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November 30, 2015

Doc Migration: Many CT-minted physicians leave state

PHOTO | Pablo Robles UConn Health associate deans Dr. David Henderson and Dr. Jacqueline Nissen say physicians leaving Connecticut could become more of a problem as older doctors retire.

The medical schools at UConn Health and Yale will graduate upwards of 200 doctors this spring, but if previous experience is any indicator, well over half of them won't actually practice in Connecticut long term.

Measured several different ways, Connecticut remains in the bottom 12 states for retaining the doctors it trains, according to a recently released report from the Association of American Medical Colleges (AAMC).

No one dismisses the low ranking, but the extent to which it matters — and the factors that cause it — are the subject of some debate, medical school administrators say.

Several possible factors driving the low retention rate include: Yale's high proportion of out-of-state students; a lack of a state medical school debt forgiveness program, which exist in various forms in 38 other states; relatively high malpractice insurance costs; and the tendency of Connecticut medical-school graduates, who administrators say are competitive candidates, to gravitate toward major physician-residency programs in big cities outside of Connecticut.

For its population, however, Connecticut has no shortage of doctors or residencies overall, though administrators say certain specialties are rarer than others.

“You could make the argument that we actually have an adequate number of physicians. They're just skewed as far as discipline is concerned and with regards to geography,” said Dr. David Henderson, UConn's associate dean of medical student affairs.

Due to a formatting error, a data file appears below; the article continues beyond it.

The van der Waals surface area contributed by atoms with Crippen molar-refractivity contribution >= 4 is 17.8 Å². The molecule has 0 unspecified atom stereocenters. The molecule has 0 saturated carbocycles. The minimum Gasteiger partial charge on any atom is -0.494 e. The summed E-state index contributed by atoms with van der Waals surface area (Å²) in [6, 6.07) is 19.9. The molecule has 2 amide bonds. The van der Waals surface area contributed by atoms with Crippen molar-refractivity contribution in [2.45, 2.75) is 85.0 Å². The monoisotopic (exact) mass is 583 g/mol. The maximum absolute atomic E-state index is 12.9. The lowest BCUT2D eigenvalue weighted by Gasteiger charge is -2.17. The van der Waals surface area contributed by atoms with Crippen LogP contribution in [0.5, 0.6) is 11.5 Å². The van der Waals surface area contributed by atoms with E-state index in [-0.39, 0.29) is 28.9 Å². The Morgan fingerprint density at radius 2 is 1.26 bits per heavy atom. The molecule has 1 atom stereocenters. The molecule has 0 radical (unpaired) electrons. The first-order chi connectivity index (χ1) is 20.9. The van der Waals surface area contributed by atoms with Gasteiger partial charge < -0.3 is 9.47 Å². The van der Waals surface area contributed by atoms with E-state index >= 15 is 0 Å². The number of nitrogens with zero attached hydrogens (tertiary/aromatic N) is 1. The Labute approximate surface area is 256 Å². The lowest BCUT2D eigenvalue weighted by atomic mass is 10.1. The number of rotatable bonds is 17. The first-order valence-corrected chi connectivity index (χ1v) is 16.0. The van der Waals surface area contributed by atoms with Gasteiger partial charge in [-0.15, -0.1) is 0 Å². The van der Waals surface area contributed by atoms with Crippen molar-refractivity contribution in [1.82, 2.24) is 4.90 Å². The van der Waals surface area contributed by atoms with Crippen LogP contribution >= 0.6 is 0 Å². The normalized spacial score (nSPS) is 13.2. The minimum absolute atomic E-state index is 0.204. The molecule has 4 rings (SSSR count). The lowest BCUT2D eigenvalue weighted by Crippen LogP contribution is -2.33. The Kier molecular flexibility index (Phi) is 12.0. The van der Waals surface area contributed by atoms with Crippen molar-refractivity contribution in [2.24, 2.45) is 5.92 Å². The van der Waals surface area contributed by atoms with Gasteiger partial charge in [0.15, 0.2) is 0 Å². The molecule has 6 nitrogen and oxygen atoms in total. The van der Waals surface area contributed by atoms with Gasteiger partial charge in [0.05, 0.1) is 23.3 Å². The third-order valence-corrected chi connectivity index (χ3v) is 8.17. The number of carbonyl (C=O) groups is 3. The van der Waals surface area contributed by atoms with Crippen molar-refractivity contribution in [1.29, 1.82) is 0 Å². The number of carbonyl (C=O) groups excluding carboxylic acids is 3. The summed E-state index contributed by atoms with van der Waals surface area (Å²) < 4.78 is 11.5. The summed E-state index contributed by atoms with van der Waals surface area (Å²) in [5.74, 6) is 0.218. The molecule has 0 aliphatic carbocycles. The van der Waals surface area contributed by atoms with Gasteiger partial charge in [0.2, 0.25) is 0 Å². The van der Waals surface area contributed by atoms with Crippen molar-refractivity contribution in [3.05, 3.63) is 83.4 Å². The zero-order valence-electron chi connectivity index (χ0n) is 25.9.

If Connecticut is losing its doctors it begs the question: Why does the state have a high number of physicians?

One reason is that Connecticut has a large number of foreign medical school graduates practicing here, according to the AAMC data. For its population, Connecticut also has a high number of residencies, who are more likely to stay in the state than people who simply graduate from medical school here.

But an adequate doctor supply isn't guaranteed long term, especially when nearly a third of Connecticut physicians are 60 or older. AAMC projects a national shortage of as many as 90,000 doctors in 2025, as an aging population's demand for services outpaces supply.

Quinnipiac University's fledgling medical school, which will graduate its first class in 2017, could impact Connecticut retention rates in the future, though in what direction is unknown.

Henderson's colleague, Dr. Jacqueline Nissen, UConn's associate dean for graduate medical education and faculty affairs, said there are plenty of hunches about why retention is low. One of hers is that there simply may not be enough jobs for all of the doctors Connecticut graduates.

But she also thinks the state should fund a formal study on the matter, particularly as a potential wave of doctor retirements approaches.

“We've got to replace those people and we've got to have a plan,” she said.

Breaking down the numbers

AAMC's data reflect actively practicing doctors who graduated from UConn and Yale schools of medicine.

UConn and Yale graduates who don't go on to do their residencies or fellowships in Connecticut have the lowest chance (19 percent) of practicing in Connecticut.

That's a combined average, and it places Connecticut 41st in the country. On its own, UConn Medical School has a higher retention rate of 32 percent, which ranks 38th in the country among public medical schools.

Those who do residencies in Connecticut are more likely to stay here than those who just go to an in-state medical school.